China has the tendency to have the most airline passengers by 2040, says ACI

(CNN) – Think these lines at the airport are long? Fast forward for a few years and is going to be waaaay now according to new predictions that say the volume of global air passengers is more than doubled over the next two decades.

By 2040, air passengers will have a total of 20.9 billion travels, according to the International Airport Council, a global body representing the world's airports. This is a huge jump of travel from 8.2 billion passenger trips in 2017.
Where will these extra passengers come from? According to ACI, mainly from China, which is expected to surpass the United States to become the No. 1 country of origin for travelers traveling by plane.

Chinese passengers will make four billion air travel in 2040, accounting for almost 19% of global traffic, ACI says. US passengers will account for around 15% of the market, with India ranked third with 6.3%.

The enormous increase expected in the number of passengers is good news for the global aviation industry, which pours billions of dollars to upgrade existing airport facilities and build new ambitious.

However, ACI warns that more investment will be needed if global aircraft networks are to avoid a major bottleneck.

Angela Gittens, general manager of ACI World, says the rise of Asia-Pacific markets is a positive development, but a comprehensive plan is needed for years to come.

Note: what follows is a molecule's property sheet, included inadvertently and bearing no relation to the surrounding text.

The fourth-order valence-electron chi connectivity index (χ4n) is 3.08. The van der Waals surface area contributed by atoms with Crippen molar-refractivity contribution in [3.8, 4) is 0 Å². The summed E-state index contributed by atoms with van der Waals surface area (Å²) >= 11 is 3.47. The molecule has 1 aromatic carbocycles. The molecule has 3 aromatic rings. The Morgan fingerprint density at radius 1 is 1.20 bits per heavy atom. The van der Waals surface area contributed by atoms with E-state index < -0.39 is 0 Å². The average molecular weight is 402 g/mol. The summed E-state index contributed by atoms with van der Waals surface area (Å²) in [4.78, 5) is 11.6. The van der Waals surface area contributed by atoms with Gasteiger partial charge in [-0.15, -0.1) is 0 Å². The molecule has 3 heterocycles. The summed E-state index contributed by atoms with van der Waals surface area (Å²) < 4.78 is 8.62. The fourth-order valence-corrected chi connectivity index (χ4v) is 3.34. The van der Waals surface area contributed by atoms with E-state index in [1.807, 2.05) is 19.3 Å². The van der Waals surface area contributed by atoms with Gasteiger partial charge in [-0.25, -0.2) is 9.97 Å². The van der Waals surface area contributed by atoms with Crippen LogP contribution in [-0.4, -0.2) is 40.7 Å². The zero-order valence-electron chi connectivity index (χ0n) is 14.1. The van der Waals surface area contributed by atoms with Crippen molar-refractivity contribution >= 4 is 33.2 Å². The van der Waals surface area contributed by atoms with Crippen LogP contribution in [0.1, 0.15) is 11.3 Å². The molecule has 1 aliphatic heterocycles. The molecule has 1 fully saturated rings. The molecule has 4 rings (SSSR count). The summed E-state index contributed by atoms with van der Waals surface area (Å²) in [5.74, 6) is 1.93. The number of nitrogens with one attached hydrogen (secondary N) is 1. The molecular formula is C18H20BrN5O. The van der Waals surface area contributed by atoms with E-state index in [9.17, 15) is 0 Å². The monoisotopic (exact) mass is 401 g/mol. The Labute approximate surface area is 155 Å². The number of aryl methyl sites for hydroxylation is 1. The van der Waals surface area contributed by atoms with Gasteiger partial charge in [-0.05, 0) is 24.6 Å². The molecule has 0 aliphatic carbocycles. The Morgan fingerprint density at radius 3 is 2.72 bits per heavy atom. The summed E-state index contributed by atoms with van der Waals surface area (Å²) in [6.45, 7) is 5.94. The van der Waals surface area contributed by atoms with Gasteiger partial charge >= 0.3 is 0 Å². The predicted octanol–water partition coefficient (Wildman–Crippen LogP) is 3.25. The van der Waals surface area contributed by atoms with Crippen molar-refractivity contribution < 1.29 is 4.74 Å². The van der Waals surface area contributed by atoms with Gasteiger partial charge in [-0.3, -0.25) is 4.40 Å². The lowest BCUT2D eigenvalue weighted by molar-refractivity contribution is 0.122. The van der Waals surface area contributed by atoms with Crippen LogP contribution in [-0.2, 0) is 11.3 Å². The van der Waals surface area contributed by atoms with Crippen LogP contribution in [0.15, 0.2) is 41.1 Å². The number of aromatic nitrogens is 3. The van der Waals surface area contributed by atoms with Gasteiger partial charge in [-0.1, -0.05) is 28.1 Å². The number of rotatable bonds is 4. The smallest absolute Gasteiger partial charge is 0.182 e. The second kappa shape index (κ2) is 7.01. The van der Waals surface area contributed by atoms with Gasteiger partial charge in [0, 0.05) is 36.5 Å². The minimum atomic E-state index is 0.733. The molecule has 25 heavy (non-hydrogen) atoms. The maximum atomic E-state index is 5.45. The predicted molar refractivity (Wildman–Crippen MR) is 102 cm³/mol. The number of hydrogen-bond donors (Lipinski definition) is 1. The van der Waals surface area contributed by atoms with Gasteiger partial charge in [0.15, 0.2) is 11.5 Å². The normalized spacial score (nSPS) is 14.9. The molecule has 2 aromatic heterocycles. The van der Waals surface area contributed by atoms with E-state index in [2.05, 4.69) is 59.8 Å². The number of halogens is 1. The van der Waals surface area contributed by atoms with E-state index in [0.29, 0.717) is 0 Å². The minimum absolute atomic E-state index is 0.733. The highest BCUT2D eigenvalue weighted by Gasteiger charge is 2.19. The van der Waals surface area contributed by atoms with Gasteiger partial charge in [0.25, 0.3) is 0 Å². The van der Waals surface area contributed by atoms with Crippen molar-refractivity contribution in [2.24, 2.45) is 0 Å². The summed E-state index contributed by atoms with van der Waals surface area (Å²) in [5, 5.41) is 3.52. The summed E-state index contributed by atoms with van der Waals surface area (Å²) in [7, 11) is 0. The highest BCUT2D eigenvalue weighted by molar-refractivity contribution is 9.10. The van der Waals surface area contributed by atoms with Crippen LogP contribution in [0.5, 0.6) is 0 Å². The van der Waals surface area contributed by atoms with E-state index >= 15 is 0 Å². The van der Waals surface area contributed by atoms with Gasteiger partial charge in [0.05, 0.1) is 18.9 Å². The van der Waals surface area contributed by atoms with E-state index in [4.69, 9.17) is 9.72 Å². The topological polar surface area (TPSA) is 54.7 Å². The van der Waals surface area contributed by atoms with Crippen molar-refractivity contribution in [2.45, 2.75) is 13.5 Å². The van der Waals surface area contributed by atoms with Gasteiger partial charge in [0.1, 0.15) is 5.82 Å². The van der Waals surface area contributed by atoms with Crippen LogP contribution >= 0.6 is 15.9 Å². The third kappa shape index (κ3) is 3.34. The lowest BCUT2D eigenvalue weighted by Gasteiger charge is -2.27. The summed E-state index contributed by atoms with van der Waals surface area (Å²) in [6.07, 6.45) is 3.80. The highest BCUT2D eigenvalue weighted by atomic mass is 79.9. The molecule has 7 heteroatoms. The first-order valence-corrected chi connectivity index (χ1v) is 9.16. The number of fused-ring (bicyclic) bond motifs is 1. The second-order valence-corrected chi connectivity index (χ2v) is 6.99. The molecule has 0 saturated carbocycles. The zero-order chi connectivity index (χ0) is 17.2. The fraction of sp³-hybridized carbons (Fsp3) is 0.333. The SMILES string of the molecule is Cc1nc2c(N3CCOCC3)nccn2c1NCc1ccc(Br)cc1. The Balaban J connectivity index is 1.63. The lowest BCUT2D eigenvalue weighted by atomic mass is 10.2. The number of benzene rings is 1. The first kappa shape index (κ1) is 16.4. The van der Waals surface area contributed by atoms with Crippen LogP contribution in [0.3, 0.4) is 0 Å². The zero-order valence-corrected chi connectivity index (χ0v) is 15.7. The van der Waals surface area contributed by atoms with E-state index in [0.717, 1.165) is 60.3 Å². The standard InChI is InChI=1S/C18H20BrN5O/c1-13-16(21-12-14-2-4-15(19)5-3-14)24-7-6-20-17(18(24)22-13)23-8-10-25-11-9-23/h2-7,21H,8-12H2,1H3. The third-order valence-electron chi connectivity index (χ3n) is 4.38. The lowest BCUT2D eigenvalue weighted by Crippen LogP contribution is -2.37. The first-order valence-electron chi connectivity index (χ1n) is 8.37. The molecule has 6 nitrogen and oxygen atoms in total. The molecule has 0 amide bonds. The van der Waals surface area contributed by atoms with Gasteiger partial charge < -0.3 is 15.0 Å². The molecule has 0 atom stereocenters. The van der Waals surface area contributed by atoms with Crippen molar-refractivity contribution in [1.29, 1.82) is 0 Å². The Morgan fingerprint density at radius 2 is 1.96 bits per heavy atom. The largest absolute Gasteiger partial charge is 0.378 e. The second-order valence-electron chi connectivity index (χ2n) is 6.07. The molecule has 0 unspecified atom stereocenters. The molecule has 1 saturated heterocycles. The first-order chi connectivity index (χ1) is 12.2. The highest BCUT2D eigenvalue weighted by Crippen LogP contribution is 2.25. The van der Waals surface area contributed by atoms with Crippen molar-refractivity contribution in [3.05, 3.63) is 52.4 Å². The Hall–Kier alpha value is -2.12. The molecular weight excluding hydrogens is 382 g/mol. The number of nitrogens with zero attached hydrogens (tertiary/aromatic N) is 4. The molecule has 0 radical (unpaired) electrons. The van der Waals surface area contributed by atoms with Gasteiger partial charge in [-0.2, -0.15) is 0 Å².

"While this is welcome, the growing demand for air transport is threatening to overcome current and planned airport infrastructure in many parts of the world," he says. "These estimates of physical capacity and potential bottlenecks in aviation infrastructure are challenges for global industry in terms of satisfying anticipation of future demand."

Geopolitical tensions

Despite the upcoming traffic forecasts, Gittens says cross-border disputes and nationalist trade policies, such as those favored by the US government, may cause numbers to change.

"The geopolitical tensions and protectionist policies that move away from further economic integration and liberalization of air transport could also have a negative impact on the aviation industry," he says.

"The aviation industry must concentrate to meet these challenges and help ensure that communities continue to derive the social and economic benefits of developing air services." Policy at national and global level should focus on facilitating sustainable development in the long term.

Other nations that will attract the sky in increasing numbers in the next two decades will include Vietnam, Saudi Arabia, the United Arab Emirates and the Philippines, according to ACI data covering 110 countries.

Fastest developing countries for passengers 2017-2040

1. Vietnam – 7.8%

2. India – 6.8%

3. Saudi Arabia – 6.2%

4. United Arab Emirates – 5.7%

5. China – 5.5%

6. Philippines – 5.4%

7. Indonesia – 5.4%

8. Colombia – 5.4%

9. Mexico – 5.4%

10. Malaysia – 4.8%